There is a subtle shift afoot surrounding merchant fee disclosures. Both MasterCard and Visa have revised their Rules to require more transparency in card processing charges. Merchant acquirers and payment facilitators would be wise to revise their merchant agreement forms to incorporate the new guidance.
The MasterCard Rules now specify that acquirers and payment facilitators must deliver to merchants and sub-merchants a separate fee disclosure in the merchant contract. The disclosure must detail, in truthful, clear and simple terms, the methodology by which each merchant fee is calculated.
To give the industry insight on what will satisfy the new requirement, MasterCard has published a sample fee disclosure that will comply with the Rules. We are talking nitty-gritty detail here. MasterCard recommends that the following be included:
- Any monthly minimum fee
- Qualified rate (credit cards): X.X%
- Mid qualified rate: Qualified rate + X.X%
- Non-qualified rate: Qualified rate + X.X%
- MasterCard assessment fee: X.X%
- Penalty to cancel prior to expiry date
- Description of discount rate calculation
Further, MasterCard suggests including the following information on a distinct disclosure page, if not disclosed elsewhere in the agreement: the date of the contract, cancellation terms, the name and address of the acquirer, the name and address of service providers, the name and address of the terminal provider, and when the merchant will receive payment for transactions.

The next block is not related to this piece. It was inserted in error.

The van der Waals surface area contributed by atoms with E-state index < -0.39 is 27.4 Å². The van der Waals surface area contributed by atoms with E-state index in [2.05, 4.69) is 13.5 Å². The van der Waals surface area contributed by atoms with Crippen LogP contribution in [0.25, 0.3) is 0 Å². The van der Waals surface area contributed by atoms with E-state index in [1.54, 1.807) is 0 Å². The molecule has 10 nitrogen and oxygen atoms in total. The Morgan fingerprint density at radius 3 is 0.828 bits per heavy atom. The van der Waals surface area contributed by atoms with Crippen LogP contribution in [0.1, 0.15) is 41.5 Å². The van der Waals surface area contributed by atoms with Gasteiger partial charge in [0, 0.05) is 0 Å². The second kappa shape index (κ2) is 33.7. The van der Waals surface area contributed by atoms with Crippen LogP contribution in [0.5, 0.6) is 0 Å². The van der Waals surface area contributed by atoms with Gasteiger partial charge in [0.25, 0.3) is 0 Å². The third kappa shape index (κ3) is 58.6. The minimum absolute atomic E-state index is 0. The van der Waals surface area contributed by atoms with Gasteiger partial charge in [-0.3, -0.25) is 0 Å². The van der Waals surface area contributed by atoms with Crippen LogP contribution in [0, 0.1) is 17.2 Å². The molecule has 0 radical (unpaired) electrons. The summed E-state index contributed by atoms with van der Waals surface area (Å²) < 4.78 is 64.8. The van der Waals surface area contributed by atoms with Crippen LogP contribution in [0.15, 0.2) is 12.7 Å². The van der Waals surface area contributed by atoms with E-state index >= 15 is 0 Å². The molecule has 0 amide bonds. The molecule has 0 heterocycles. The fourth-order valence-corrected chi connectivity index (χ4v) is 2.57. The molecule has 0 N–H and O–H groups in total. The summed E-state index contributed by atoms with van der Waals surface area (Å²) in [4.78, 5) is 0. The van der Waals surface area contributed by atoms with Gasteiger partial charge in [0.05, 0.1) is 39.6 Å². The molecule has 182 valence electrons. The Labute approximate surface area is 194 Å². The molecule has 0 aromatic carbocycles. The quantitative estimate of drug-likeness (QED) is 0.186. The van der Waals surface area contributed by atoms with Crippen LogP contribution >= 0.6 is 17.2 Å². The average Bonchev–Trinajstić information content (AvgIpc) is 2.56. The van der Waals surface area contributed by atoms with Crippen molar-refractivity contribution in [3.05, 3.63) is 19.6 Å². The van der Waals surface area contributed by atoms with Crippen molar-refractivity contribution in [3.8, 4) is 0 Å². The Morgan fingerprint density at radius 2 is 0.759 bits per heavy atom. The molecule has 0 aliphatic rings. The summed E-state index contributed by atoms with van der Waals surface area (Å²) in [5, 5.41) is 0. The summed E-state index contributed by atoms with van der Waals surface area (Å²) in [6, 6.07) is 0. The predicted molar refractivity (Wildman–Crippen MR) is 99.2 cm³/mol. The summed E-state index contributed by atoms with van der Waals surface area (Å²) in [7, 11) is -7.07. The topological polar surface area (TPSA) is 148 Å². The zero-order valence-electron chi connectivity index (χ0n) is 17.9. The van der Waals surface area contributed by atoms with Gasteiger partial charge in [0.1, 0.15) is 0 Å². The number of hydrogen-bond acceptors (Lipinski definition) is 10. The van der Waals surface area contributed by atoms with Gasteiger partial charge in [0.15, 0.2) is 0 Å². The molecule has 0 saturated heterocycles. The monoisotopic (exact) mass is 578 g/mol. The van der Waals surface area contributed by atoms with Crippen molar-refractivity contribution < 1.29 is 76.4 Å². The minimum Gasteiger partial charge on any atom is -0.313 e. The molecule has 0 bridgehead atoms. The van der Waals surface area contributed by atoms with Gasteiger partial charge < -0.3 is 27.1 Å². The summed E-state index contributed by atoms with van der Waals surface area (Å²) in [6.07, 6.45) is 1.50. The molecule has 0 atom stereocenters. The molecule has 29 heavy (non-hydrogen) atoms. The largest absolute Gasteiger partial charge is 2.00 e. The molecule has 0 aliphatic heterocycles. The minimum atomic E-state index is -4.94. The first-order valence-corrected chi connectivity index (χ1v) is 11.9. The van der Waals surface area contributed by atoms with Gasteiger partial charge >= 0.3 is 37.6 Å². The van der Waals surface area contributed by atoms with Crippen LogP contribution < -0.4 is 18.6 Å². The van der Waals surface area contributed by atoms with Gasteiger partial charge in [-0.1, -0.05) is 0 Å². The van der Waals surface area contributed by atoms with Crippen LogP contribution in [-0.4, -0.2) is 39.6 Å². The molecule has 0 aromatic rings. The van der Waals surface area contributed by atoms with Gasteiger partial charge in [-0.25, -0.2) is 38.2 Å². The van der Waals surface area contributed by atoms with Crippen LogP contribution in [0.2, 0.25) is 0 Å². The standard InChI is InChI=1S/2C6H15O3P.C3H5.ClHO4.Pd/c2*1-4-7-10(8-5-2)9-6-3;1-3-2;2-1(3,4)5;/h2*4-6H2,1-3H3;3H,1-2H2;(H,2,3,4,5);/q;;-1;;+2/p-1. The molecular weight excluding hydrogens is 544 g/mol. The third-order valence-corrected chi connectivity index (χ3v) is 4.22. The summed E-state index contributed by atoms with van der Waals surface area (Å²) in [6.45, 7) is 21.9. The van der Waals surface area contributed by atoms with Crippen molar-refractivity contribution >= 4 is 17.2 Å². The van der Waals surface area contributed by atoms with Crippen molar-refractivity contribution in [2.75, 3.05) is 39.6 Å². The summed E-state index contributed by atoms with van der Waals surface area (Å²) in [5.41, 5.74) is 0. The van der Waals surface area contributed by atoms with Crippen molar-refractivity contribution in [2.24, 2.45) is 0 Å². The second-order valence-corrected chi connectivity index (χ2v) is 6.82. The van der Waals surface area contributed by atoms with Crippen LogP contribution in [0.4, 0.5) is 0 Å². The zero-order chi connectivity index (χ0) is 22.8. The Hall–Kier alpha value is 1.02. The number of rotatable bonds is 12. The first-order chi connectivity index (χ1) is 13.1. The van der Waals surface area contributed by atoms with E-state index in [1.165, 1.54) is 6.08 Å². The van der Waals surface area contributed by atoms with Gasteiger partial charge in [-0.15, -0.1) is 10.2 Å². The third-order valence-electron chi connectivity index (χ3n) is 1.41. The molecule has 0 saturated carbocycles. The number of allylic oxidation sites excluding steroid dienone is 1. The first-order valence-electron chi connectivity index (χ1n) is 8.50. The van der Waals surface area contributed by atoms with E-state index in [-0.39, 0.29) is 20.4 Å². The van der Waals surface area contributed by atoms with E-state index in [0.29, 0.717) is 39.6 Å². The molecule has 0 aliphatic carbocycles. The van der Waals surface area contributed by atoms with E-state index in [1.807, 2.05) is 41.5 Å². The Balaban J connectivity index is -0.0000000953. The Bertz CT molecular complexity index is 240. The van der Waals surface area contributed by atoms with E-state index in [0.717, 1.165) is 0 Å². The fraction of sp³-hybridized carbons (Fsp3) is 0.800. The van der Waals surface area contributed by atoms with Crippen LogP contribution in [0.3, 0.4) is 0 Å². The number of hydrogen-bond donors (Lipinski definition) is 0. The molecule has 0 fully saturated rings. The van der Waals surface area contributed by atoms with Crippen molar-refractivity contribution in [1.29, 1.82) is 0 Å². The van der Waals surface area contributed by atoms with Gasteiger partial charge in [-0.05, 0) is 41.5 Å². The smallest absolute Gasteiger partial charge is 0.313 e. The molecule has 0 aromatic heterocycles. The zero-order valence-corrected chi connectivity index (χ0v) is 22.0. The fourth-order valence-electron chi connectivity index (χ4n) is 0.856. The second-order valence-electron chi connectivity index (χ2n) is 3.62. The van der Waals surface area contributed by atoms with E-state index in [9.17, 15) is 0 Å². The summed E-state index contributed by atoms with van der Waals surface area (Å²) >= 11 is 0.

In addition, MasterCard now requires that card processors and payment facilitators provide a minimum of 30 days advance notice to the merchant of any fee increase or introduction of a new fee. This is treading new ground: rarely have the card brands mandated business terms in a contract with a merchant. As a best practice, MasterCard advises acquirers and payment facilitators to include terms within the merchant contract that permit the merchant to terminate its agreement without penalty within 90 days of receiving notice of a fee increase or introduction of a new fee.
Visa, too, has published new merchant fee guidelines. In May, 2015 Visa noted that the Visa Rules prohibit representing any fee created by an acquirer as a fee levied by Visa. The guidance explained that Visa charges are imposed on the acquirer, not on the merchant, and therefore that all fees should be described as a “Processing Fee for Visa Transaction” and not Visa fee. Acquirers and payment facilitators must review their solicitations, marketing material, agreements, notifications, and statements and develop corrective action plans by In September 1, 2015, with full compliance required by January 1, 2016.
We suggest that card processors analyze their existing merchant agreement forms, and revise the templates to incorporate the MasterCard and Visa mandates.
–Holli Targan, Partner, Jaffe, Raitt, Heuer & Weiss, P.C.